London’s Darkest Spot
Whenever a TV shows wants us to see the full horror of Victorian poverty, they shoot a sequence at the back of Somerset House, which they dress to look filthy and dangerous. We tend to think of the London poor in terms of Henry Mayhew, whose columns brought us ‘London Labour and the London Poor’, a collection of literary portraits of street people and their lives, totalling around two million words (the version you can buy today is massively truncated).
We think of the rookeries behind Seven Dials and the Rotherhithe Tunnel, the pay-per-visit foot tunnel under the river that fell from public popularity and became the haunt of footpads and whores. But the one we know little about was much more famous and troublesome at the time because of its proximity to the royal and wealthy.
During the first half of the 19th century, the Aldwych Arches were a high-ceiling cavern of tunnels, stables and vaults that ran underneath the Aldwych and came to be known as the Dark Arches. Before the Thames was narrowed to make a deeper channel there was a marshy foreshore rising to the road beyond, and the Arches raised the Adelphi Terrace to the height of the Strand, creating a multi-level platform below the Strand to the water’s edge.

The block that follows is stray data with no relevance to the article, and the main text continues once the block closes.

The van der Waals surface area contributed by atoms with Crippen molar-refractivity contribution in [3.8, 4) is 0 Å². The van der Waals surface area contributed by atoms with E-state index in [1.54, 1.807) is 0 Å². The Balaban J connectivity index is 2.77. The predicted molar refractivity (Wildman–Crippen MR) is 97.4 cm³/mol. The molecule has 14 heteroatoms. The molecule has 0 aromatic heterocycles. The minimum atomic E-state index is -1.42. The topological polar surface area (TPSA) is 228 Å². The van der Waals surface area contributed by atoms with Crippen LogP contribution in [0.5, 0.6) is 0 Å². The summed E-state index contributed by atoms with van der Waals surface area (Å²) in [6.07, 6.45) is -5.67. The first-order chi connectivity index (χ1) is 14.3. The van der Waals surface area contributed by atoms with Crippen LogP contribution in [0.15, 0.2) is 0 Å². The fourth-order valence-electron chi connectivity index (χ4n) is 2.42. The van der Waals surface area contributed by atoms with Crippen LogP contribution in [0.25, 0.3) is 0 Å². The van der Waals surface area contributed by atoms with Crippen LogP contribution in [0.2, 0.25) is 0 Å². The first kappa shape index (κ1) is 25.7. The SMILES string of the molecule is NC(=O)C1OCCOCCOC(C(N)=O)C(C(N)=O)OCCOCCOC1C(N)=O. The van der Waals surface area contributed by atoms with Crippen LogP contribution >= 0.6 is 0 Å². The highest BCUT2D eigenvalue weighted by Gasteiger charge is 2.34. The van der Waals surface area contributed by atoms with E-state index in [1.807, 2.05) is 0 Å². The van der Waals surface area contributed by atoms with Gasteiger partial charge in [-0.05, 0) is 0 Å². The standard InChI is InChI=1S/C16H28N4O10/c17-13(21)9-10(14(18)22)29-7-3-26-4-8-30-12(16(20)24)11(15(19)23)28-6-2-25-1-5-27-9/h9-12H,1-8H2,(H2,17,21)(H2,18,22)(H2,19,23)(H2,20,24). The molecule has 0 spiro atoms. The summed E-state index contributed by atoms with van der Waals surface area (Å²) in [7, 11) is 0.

The structure was gigantic, and was frequently flooded with raw sewage, which brought rats scampering up into the elegant houses above. This is where the very poorest prostitutes worked, picking up their drunk clients above and leading them below. Hundreds of poverty-stricken people stayed here, often thieving from each other.
More bizarrely, pleasure steamers used to stop there on Sundays, letting people off so that they could commit ‘all manner of indecencies’. In the latter part of the century the labyrinthine gloom was lifted with better lighting, but nothing stopped the gatherings. What finally got rid of this den of iniquity was the construction around 1870 of the sweeping Victoria Embankment, which removed the tumbledown chaos of the wharves and many of the steamboat landings, replacing them with a single clean road.
Augustus Leopold Egg painted a corner of the scene, although it doesn’t capture the vastness of the structure, which can be seen in etchings from the time. Gradually the last pockets of degradation were cleared from central London, and the idea that poverty was somehow picturesque began to fade.